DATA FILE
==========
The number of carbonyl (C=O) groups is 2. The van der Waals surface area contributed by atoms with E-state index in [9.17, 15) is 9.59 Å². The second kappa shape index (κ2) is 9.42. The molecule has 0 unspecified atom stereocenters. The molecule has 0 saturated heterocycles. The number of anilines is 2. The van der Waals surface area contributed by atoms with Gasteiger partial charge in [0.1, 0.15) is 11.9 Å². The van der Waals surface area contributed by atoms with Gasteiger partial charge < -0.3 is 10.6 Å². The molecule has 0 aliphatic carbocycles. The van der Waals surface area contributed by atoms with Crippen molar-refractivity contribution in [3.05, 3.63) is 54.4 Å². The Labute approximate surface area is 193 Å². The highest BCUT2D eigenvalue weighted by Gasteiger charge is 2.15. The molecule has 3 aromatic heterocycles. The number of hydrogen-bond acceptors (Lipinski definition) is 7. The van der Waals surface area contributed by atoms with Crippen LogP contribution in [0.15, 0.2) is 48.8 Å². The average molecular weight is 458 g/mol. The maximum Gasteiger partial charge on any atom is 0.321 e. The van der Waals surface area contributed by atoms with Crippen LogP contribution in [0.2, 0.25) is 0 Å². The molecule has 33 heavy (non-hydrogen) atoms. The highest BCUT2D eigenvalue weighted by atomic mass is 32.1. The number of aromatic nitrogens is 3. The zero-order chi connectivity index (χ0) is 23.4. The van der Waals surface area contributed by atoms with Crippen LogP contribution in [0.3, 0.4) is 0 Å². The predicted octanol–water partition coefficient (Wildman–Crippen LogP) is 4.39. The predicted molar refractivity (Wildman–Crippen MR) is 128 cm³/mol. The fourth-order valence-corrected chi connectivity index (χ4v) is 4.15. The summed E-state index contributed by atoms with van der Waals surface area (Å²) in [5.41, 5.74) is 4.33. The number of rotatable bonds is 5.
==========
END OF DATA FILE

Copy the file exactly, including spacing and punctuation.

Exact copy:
The number of carbonyl (C=O) groups is 2. The van der Waals surface area contributed by atoms with E-state index in [9.17, 15) is 9.59 Å². The second kappa shape index (κ2) is 9.42. The molecule has 0 unspecified atom stereocenters. The molecule has 0 saturated heterocycles. The number of anilines is 2. The van der Waals surface area contributed by atoms with Gasteiger partial charge in [0.1, 0.15) is 11.9 Å². The van der Waals surface area contributed by atoms with Gasteiger partial charge < -0.3 is 10.6 Å². The molecule has 0 aliphatic carbocycles. The van der Waals surface area contributed by atoms with Crippen molar-refractivity contribution in [3.05, 3.63) is 54.4 Å². The Labute approximate surface area is 193 Å². The highest BCUT2D eigenvalue weighted by Gasteiger charge is 2.15. The molecule has 3 aromatic heterocycles. The number of hydrogen-bond acceptors (Lipinski definition) is 7. The van der Waals surface area contributed by atoms with Crippen LogP contribution in [0.15, 0.2) is 48.8 Å². The average molecular weight is 458 g/mol. The maximum Gasteiger partial charge on any atom is 0.321 e. The van der Waals surface area contributed by atoms with Crippen LogP contribution in [0.2, 0.25) is 0 Å². The molecule has 33 heavy (non-hydrogen) atoms. The highest BCUT2D eigenvalue weighted by atomic mass is 32.1. The number of aromatic nitrogens is 3. The zero-order chi connectivity index (χ0) is 23.4. The van der Waals surface area contributed by atoms with Crippen LogP contribution in [0.3, 0.4) is 0 Å². The predicted octanol–water partition coefficient (Wildman–Crippen LogP) is 4.39. The predicted molar refractivity (Wildman–Crippen MR) is 128 cm³/mol. The fourth-order valence-corrected chi connectivity index (χ4v) is 4.15. The summed E-state index contributed by atoms with van der Waals surface area (Å²) in [5.41, 5.74) is 4.33. The number of rotatable bonds is 5.